“I was sure of the facts of this matter: the urns had passed down three generations and had moved with the family from place to place in the 1950s, 1960s and 1970s,” said Dill. “They had no relation to the listed houses where they had been situated, least of all Idlicote House where they ended up, and nothing in the listing description recognised their true provenance.”

Part of Dill’s objection, once the case reached the Supreme Court, was that he’d had no opportunity to actually contest the urns’ status as ‘buildings’ based on the case’s merits – through several round of appeals and challenges, he was simply told that the items’ inclusion on the list was what made them buildings.

“It’s not ‘they’re on the list, stupid’ – they’re not buildings and they’ve got to be buildings on the list,” says Stanion. “But Mr Dill, for five years, was denied the opportunity to actually make that point.”

The finer details of listed building law have caused confusion for many years now. The UK Building Act 1984 has an extremely broad statutory definition of a building, which is described, “unless the context otherwise requires”, as any “structure or erection of whatever kind of nature (whether permanent or temporary)”. This provides massive leeway for the kinds of listed building enforcement actions that Dill has experienced, without much recourse for contesting the logic of a listing.

“There was this assumption that if it was on the list, there was precious little you could about it and if you didn’t challenge the listing within weeks of that decision being made, you’ve probably lost your right to challenge it,” says Stanion.

Other point of contention around listed buildings include the legal grey areas surrounding curtilage structures, which exist on the enclosed land around a building and which, in the case of listed buildings, may or may not be listed themselves. Wading through curtilage listing guidance is “a notoriously confusing issue in the planning and heritage world”, according to a 2019 blog post by planning and development consultancy Lichfields.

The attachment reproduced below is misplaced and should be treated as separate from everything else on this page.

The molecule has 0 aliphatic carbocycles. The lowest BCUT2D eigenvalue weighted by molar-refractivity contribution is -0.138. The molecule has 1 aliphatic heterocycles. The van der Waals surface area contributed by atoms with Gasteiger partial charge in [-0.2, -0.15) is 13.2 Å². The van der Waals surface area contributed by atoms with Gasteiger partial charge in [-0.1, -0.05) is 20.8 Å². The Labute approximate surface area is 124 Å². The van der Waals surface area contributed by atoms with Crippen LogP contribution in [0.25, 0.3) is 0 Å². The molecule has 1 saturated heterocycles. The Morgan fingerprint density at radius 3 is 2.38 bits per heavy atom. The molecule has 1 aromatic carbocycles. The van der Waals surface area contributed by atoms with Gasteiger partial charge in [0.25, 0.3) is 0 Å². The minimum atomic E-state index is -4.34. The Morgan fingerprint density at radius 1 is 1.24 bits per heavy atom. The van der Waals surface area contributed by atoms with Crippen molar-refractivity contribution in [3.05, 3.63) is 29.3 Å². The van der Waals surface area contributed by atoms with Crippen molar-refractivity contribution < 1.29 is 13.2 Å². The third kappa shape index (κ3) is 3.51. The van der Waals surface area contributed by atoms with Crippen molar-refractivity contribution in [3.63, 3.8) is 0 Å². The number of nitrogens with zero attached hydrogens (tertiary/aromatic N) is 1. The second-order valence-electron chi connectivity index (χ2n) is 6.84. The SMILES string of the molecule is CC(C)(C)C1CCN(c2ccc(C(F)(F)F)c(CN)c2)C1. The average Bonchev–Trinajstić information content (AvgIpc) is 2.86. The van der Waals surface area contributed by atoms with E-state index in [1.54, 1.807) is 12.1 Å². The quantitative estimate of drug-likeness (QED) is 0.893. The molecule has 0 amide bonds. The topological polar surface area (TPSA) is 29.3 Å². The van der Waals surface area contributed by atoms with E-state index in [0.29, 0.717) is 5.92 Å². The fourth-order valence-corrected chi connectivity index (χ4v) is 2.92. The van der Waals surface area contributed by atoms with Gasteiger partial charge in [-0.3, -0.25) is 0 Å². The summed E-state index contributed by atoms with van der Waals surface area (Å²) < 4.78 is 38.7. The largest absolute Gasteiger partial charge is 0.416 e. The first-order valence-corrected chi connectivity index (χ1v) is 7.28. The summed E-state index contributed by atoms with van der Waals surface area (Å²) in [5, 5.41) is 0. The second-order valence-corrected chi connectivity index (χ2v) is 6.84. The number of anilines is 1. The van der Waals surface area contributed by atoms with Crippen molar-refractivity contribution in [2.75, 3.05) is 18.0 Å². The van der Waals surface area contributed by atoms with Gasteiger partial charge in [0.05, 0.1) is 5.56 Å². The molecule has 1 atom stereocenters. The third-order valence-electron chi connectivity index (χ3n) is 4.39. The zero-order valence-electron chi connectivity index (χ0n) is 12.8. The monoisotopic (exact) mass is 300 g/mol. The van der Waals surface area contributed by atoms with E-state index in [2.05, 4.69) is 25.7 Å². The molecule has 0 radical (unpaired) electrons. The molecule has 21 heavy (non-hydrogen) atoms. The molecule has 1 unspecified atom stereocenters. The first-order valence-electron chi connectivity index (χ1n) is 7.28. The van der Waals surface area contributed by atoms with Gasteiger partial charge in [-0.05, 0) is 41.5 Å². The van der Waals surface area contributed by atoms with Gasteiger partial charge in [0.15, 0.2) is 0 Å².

Supreme Court judgement urges a re-think

Having heard Dill’s case, on 20 May UK Supreme Court judge Lord Carnwath issued a judgement. The court found that whether or not a listed item is actually a building is a relevant consideration in listed building enforcement appeal, and the inspector in Dill’s case was wrong not to have done so.

“I think Lord Carnwath recognised the importance of providing some guidance as to how these questions should be dealt with,” Stanion says. “How do you decide what is or isn’t a building, in the context of listed building law?”

Making a decision on the merits of defining a ‘building’ wasn’t in the court’s remit, but Lord Carwath’s judgement did note “a disturbing lack of clarity about the criteria that has been adopted by the relevant authorities, not only in this instance but more generally, in determining whether free-standing items such as these are regarded as qualifying for listing protection, whether as ‘curtilage structures’ or as separate ‘buildings’.”

The judgement also referred back to case law, most prominently Skerritts of Nottingham Ltd v Secretary of State for the Environment, Transport and the Regions, a Court of Appeal case in 2000 that revolved around whether a large marquee erected every year by a hotel could be considered a ‘building’. The case gave rise to the so-called ‘Skerritts tests’ for defining a building, which broadly consist of a structures size, permanence and degree of physical annexation to the ground. While Lord Carnwath’s judgement didn’t actively suggest this three-point test should be adopted, the court did note that “it is difficult to see any reason in principle why the same test should not apply”.